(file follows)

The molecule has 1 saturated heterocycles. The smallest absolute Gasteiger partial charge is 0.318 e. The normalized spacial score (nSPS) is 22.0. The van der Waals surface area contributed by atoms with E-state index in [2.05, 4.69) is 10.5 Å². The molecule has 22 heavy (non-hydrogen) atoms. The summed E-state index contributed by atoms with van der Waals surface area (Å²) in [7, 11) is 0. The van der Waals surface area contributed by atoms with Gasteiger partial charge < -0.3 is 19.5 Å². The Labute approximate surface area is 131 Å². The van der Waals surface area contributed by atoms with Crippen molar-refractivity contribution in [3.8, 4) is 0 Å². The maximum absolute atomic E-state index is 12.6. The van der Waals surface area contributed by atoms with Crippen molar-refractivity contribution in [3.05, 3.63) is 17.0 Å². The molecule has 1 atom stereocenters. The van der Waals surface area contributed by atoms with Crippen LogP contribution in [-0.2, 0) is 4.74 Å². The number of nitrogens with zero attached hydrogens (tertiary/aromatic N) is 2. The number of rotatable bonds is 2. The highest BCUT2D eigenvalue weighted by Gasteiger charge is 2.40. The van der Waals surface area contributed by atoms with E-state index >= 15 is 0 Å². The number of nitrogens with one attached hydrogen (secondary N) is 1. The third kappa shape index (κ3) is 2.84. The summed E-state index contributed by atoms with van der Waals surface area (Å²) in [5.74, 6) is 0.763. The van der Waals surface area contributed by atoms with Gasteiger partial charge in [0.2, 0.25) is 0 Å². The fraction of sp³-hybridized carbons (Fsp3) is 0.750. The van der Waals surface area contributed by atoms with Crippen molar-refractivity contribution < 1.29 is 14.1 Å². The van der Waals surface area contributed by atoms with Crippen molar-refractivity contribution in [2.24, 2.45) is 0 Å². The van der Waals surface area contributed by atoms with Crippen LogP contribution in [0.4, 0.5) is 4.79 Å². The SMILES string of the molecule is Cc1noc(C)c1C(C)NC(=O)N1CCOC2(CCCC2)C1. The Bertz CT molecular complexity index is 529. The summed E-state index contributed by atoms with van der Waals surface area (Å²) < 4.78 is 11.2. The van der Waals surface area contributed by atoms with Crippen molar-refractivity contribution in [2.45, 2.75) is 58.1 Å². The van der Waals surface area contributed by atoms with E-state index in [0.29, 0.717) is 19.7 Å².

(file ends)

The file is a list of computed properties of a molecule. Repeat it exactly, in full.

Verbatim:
The molecule has 1 saturated heterocycles. The smallest absolute Gasteiger partial charge is 0.318 e. The normalized spacial score (nSPS) is 22.0. The van der Waals surface area contributed by atoms with E-state index in [2.05, 4.69) is 10.5 Å². The molecule has 22 heavy (non-hydrogen) atoms. The summed E-state index contributed by atoms with van der Waals surface area (Å²) in [7, 11) is 0. The van der Waals surface area contributed by atoms with Gasteiger partial charge < -0.3 is 19.5 Å². The Labute approximate surface area is 131 Å². The van der Waals surface area contributed by atoms with Crippen molar-refractivity contribution in [3.8, 4) is 0 Å². The maximum absolute atomic E-state index is 12.6. The van der Waals surface area contributed by atoms with Crippen molar-refractivity contribution in [3.05, 3.63) is 17.0 Å². The molecule has 1 atom stereocenters. The van der Waals surface area contributed by atoms with Crippen LogP contribution in [-0.2, 0) is 4.74 Å². The number of nitrogens with zero attached hydrogens (tertiary/aromatic N) is 2. The number of rotatable bonds is 2. The highest BCUT2D eigenvalue weighted by Gasteiger charge is 2.40. The van der Waals surface area contributed by atoms with E-state index >= 15 is 0 Å². The number of nitrogens with one attached hydrogen (secondary N) is 1. The third kappa shape index (κ3) is 2.84. The summed E-state index contributed by atoms with van der Waals surface area (Å²) in [5.74, 6) is 0.763. The van der Waals surface area contributed by atoms with Gasteiger partial charge in [0.2, 0.25) is 0 Å². The fraction of sp³-hybridized carbons (Fsp3) is 0.750. The van der Waals surface area contributed by atoms with Crippen molar-refractivity contribution < 1.29 is 14.1 Å². The van der Waals surface area contributed by atoms with Crippen molar-refractivity contribution in [2.24, 2.45) is 0 Å². The van der Waals surface area contributed by atoms with Crippen LogP contribution in [0.4, 0.5) is 4.79 Å². The SMILES string of the molecule is Cc1noc(C)c1C(C)NC(=O)N1CCOC2(CCCC2)C1. The Bertz CT molecular complexity index is 529. The summed E-state index contributed by atoms with van der Waals surface area (Å²) < 4.78 is 11.2. The van der Waals surface area contributed by atoms with Crippen molar-refractivity contribution in [2.45, 2.75) is 58.1 Å². The van der Waals surface area contributed by atoms with E-state index in [0.29, 0.717) is 19.7 Å².